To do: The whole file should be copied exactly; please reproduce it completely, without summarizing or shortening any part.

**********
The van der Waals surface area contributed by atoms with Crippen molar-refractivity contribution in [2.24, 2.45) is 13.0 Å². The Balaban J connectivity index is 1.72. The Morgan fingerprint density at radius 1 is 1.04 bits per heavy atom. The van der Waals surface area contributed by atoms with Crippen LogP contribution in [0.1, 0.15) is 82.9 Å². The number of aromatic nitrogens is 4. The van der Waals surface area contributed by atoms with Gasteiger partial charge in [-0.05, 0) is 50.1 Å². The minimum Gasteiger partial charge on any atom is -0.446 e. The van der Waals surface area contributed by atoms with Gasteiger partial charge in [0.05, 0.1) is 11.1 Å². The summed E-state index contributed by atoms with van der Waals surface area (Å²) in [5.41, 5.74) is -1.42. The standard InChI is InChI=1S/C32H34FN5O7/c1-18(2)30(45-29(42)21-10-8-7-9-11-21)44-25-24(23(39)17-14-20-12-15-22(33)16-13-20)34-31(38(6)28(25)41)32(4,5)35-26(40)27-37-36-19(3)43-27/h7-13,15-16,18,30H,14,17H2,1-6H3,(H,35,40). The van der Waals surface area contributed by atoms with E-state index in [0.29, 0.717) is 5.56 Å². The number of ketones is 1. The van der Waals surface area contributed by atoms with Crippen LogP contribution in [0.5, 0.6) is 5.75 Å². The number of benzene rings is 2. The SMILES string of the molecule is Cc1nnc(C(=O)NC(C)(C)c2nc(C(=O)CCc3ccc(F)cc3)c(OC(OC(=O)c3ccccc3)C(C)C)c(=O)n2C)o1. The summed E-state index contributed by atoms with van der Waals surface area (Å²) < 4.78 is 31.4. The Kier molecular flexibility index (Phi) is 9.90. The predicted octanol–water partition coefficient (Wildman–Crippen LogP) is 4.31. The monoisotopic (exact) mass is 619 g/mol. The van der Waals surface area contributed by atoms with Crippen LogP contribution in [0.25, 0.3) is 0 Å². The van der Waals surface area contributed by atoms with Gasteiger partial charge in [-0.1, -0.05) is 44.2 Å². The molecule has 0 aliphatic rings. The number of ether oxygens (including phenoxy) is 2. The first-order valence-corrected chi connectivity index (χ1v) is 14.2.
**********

The van der Waals surface area contributed by atoms with Crippen molar-refractivity contribution in [2.24, 2.45) is 13.0 Å². The Balaban J connectivity index is 1.72. The Morgan fingerprint density at radius 1 is 1.04 bits per heavy atom. The van der Waals surface area contributed by atoms with Crippen LogP contribution in [0.1, 0.15) is 82.9 Å². The number of aromatic nitrogens is 4. The van der Waals surface area contributed by atoms with Gasteiger partial charge in [-0.05, 0) is 50.1 Å². The minimum Gasteiger partial charge on any atom is -0.446 e. The van der Waals surface area contributed by atoms with Gasteiger partial charge in [0.05, 0.1) is 11.1 Å². The summed E-state index contributed by atoms with van der Waals surface area (Å²) in [5.41, 5.74) is -1.42. The standard InChI is InChI=1S/C32H34FN5O7/c1-18(2)30(45-29(42)21-10-8-7-9-11-21)44-25-24(23(39)17-14-20-12-15-22(33)16-13-20)34-31(38(6)28(25)41)32(4,5)35-26(40)27-37-36-19(3)43-27/h7-13,15-16,18,30H,14,17H2,1-6H3,(H,35,40). The van der Waals surface area contributed by atoms with E-state index in [0.29, 0.717) is 5.56 Å². The number of ketones is 1. The van der Waals surface area contributed by atoms with Crippen LogP contribution in [0.5, 0.6) is 5.75 Å². The number of benzene rings is 2. The SMILES string of the molecule is Cc1nnc(C(=O)NC(C)(C)c2nc(C(=O)CCc3ccc(F)cc3)c(OC(OC(=O)c3ccccc3)C(C)C)c(=O)n2C)o1. The summed E-state index contributed by atoms with van der Waals surface area (Å²) < 4.78 is 31.4. The Kier molecular flexibility index (Phi) is 9.90. The predicted octanol–water partition coefficient (Wildman–Crippen LogP) is 4.31. The monoisotopic (exact) mass is 619 g/mol. The van der Waals surface area contributed by atoms with Crippen LogP contribution in [0.25, 0.3) is 0 Å². The van der Waals surface area contributed by atoms with Gasteiger partial charge in [-0.1, -0.05) is 44.2 Å². The molecule has 0 aliphatic rings. The number of ether oxygens (including phenoxy) is 2. The first-order valence-corrected chi connectivity index (χ1v) is 14.2.